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Career Development Issues and Resources Across Career Phases
Barbara A. Stetson, PhD, ETCD Member
Behavioral Medicine education and training needs vary over the course of one's career. SBM members reflect diverse and interesting pathways and can offer a wealth of experiences and resources. For many, careers have evolved over time; taking turns through research, clinical work, administration, and even public advocacy. As an interdisciplinary and rapidly developing field, changing roles and goals during a career may become the norm for those of us working in Behavioral Medicine. SBM aims to provide support and resources for education and training, spanning careers across the continuum from trainee to senior levels.
Numerous career development resources are available to provide assistance for a variety of needs that emerge across junior as well as mid- and later-career phases. Helpful activities at the SBM Annual Meeting include the availability of Expert Consultation Service, opportunities to have dinner and discussion with Experts, and programs and scientific sessions related to Education, Training and Career Development. A workshop at the 2012 Annual Meeting in New Orleans addressed issues pertinent to many SBM members in mid- and later-career phases. Issues addressed included the concept of mentoring beyond the junior career stage; the changing context, rules and expectations across the career trajectory; reinvention strategies; and navigating challenges and opening up to new opportunities when anticipated career paths don't go as expected.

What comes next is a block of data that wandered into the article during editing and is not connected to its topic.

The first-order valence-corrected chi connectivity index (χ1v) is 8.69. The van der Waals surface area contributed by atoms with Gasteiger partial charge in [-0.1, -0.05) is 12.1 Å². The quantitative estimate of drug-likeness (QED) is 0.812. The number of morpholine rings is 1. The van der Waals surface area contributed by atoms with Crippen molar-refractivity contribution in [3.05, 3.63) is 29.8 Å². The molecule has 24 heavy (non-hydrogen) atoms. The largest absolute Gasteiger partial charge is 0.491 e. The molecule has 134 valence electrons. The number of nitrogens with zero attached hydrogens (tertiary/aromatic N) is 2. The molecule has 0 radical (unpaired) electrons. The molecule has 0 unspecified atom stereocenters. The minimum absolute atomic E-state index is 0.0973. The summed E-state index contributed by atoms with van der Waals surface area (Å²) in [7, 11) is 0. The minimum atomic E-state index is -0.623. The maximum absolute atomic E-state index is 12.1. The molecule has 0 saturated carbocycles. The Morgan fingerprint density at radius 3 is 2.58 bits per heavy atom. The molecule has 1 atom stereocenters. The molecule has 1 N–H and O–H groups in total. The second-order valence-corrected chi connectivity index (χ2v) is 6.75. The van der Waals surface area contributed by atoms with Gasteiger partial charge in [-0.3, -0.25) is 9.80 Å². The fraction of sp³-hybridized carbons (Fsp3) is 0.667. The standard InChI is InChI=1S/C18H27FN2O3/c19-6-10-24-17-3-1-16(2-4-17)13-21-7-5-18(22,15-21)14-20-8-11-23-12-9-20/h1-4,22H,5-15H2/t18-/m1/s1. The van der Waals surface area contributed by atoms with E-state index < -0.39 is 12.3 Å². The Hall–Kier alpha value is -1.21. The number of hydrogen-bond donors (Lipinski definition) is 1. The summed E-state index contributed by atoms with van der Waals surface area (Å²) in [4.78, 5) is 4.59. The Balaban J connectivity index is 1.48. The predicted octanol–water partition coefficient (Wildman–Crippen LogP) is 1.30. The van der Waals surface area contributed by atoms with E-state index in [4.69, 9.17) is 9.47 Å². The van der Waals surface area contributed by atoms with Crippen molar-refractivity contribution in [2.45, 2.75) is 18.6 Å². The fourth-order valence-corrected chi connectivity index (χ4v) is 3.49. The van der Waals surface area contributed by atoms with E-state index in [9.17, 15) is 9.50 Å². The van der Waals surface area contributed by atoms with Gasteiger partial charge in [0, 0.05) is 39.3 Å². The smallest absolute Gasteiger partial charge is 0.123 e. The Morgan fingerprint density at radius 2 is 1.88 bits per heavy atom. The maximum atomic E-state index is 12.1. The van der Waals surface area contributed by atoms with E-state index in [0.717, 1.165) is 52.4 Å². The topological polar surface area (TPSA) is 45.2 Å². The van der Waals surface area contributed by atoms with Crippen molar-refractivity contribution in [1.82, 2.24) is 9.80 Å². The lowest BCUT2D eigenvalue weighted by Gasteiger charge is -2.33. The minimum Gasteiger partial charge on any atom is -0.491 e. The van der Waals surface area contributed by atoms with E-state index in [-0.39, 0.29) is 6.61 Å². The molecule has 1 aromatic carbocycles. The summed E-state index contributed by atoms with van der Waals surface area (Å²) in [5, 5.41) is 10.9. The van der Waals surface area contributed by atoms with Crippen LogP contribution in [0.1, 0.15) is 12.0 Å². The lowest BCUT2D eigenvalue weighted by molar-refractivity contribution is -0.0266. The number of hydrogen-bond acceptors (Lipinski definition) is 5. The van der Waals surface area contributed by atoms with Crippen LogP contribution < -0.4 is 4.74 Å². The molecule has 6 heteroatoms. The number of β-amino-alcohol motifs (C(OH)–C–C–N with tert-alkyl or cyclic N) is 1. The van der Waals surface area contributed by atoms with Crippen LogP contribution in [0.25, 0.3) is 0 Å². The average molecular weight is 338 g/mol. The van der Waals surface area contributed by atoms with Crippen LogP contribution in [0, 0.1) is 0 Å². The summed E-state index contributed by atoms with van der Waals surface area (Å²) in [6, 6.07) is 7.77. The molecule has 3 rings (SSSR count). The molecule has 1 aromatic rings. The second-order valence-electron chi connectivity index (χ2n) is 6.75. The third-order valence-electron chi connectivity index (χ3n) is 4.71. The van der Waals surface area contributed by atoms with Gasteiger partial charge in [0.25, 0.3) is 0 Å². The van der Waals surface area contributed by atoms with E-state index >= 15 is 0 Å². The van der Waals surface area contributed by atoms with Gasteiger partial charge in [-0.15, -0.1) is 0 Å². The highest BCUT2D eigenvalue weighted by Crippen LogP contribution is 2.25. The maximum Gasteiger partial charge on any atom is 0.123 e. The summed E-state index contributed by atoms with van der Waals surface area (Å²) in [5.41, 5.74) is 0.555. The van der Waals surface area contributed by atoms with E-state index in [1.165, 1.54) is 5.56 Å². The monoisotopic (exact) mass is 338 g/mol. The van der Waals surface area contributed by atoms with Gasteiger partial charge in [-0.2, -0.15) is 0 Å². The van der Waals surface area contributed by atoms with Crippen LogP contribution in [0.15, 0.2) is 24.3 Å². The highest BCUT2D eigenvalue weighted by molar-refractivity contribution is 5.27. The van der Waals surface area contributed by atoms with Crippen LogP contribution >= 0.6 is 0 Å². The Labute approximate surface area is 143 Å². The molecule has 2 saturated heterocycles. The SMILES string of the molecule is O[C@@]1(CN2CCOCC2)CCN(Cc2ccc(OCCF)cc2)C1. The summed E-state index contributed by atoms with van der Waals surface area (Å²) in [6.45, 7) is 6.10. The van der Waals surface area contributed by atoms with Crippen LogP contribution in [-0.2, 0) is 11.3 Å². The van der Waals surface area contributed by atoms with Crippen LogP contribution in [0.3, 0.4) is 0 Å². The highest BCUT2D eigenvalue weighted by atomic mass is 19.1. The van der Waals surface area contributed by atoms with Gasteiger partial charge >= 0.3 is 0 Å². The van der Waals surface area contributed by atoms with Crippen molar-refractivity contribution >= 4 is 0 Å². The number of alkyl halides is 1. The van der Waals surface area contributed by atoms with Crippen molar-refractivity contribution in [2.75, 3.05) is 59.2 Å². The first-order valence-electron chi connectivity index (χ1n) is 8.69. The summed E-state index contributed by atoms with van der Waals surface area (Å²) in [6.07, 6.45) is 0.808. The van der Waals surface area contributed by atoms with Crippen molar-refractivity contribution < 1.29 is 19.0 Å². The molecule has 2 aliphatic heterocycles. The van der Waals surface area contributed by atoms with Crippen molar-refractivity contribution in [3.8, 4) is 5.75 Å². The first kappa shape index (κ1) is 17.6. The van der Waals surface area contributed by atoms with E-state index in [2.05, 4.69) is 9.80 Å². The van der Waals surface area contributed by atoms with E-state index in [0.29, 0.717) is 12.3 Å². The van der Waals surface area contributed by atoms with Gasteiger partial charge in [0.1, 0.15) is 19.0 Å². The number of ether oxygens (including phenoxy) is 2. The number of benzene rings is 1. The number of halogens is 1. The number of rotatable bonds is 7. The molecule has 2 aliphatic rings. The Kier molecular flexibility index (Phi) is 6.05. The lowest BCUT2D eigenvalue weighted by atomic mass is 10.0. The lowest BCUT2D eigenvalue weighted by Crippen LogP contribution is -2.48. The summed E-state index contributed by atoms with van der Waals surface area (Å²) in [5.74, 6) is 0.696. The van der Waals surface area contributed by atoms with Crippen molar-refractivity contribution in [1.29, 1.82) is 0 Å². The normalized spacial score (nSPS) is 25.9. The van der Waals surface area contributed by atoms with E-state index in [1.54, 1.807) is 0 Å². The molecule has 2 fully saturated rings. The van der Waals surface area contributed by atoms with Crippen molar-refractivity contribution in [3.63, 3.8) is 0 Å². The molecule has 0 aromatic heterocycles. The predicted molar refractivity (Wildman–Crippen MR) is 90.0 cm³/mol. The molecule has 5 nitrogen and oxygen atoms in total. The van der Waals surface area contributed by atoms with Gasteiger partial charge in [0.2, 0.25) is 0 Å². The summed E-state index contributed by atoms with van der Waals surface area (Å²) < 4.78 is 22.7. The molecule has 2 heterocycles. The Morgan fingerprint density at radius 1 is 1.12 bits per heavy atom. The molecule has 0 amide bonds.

SBM members may be interested in mentoring beyond the tenure acquisition phase, such as navigating promotion from Associate to Full professor, or negotiating service and leadership roles. Traditionally mentoring has been thought of as a 1:1 hierarchical relationship. However, newer research and practice supports a network-based model of mentoring and support. This may be accomplished in a number of ways including networking with other mid or senior careerists, communicating more indirectly or anonymously via established, well regarded blogs, or even attending sponsored webinars (e.g., through the Chronicle of Higher Education or the Center for Creative Leadership).
Current research findings also indicate that at senior career levels, it can be helpful to consider the concept of retirement as a process rather than an all or none event (e.g., considering career transitions to a new type of work or change in work schedule rather than an abrupt job change). Well-regarded resources include empirical studies on retirement (see the American Psychologist special series, April 2011) and thought-provoking books (e.g., Encore: Finding Work that matters in the Second Half of Life). Many medical schools and universities now provide guidelines for faculty mentoring, including those at mid and later career stages (see an example program from the AAMC).
In addition to Annual Meeting opportunities related to career development, SBM now offers a web-based Consultation Program that is designed to facilitate the exchange of information and resources between SBM members. Prospective consultees can identify expert consultants on the website and contact them with specific questions pertaining to scientific topic areas as well as career development issues. Currently, consultants are available from the Cancer SIG, Integrated Primary Care SIG, Obesity & Eating Disorders SIG, and Child & Family Health SIG, and from the ETCD Council for Clinical Career Development Issues.
Resources will expand as we accrue mentor volunteers spanning even more areas of expertise. Whether you are a postdoc looking for advice on negotiating your first job, or a full professor delving into a new area of research, your fellow SBM members may be able to provide the knowledge and guidance you need. To access, log into the Members Only section of the website and click on the link to the Consultation Program.
Look for the upcoming Annual Meeting in San Francisco for additional education and career development opportunities through special symposia and presentations.